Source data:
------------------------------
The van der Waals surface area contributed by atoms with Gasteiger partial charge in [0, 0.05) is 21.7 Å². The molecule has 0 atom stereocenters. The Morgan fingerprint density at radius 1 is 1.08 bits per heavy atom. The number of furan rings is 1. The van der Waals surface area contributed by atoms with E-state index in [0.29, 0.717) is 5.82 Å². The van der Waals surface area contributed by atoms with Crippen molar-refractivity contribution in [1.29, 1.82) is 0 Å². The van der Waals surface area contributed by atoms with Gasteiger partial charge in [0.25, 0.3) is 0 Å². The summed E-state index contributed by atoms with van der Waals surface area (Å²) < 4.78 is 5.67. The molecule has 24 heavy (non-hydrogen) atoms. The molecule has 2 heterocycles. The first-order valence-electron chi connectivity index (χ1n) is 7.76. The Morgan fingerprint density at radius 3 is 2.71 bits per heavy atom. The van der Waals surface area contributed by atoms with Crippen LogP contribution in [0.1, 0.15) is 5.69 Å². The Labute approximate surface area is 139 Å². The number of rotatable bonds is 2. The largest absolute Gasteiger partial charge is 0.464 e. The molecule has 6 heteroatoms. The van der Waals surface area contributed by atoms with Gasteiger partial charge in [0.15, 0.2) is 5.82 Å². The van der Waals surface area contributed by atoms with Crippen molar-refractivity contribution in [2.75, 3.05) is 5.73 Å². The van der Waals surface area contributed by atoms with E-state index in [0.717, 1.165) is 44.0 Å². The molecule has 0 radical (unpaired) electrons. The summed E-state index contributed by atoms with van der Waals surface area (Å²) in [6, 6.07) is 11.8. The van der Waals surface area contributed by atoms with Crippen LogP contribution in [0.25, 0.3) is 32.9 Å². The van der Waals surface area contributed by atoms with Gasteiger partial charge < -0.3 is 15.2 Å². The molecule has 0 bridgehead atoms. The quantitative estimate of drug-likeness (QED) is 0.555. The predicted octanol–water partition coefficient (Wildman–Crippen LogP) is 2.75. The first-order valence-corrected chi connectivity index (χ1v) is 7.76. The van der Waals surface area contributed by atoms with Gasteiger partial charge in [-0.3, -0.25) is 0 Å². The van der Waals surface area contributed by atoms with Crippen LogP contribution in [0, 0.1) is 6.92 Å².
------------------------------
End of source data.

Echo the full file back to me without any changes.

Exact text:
The van der Waals surface area contributed by atoms with Gasteiger partial charge in [0, 0.05) is 21.7 Å². The molecule has 0 atom stereocenters. The Morgan fingerprint density at radius 1 is 1.08 bits per heavy atom. The number of furan rings is 1. The van der Waals surface area contributed by atoms with E-state index in [0.29, 0.717) is 5.82 Å². The van der Waals surface area contributed by atoms with Crippen molar-refractivity contribution in [1.29, 1.82) is 0 Å². The van der Waals surface area contributed by atoms with Gasteiger partial charge in [0.25, 0.3) is 0 Å². The summed E-state index contributed by atoms with van der Waals surface area (Å²) < 4.78 is 5.67. The molecule has 24 heavy (non-hydrogen) atoms. The molecule has 2 heterocycles. The first-order valence-electron chi connectivity index (χ1n) is 7.76. The Morgan fingerprint density at radius 3 is 2.71 bits per heavy atom. The van der Waals surface area contributed by atoms with Crippen LogP contribution in [0.1, 0.15) is 5.69 Å². The Labute approximate surface area is 139 Å². The number of rotatable bonds is 2. The largest absolute Gasteiger partial charge is 0.464 e. The molecule has 6 heteroatoms. The van der Waals surface area contributed by atoms with Gasteiger partial charge in [0.15, 0.2) is 5.82 Å². The van der Waals surface area contributed by atoms with Crippen molar-refractivity contribution in [2.75, 3.05) is 5.73 Å². The van der Waals surface area contributed by atoms with E-state index in [0.717, 1.165) is 44.0 Å². The molecule has 0 radical (unpaired) electrons. The summed E-state index contributed by atoms with van der Waals surface area (Å²) in [6, 6.07) is 11.8. The van der Waals surface area contributed by atoms with Crippen LogP contribution in [0.25, 0.3) is 32.9 Å². The van der Waals surface area contributed by atoms with Gasteiger partial charge < -0.3 is 15.2 Å². The molecule has 0 bridgehead atoms. The quantitative estimate of drug-likeness (QED) is 0.555. The predicted octanol–water partition coefficient (Wildman–Crippen LogP) is 2.75. The first-order valence-corrected chi connectivity index (χ1v) is 7.76. The van der Waals surface area contributed by atoms with Gasteiger partial charge in [-0.3, -0.25) is 0 Å². The van der Waals surface area contributed by atoms with Crippen LogP contribution in [0, 0.1) is 6.92 Å².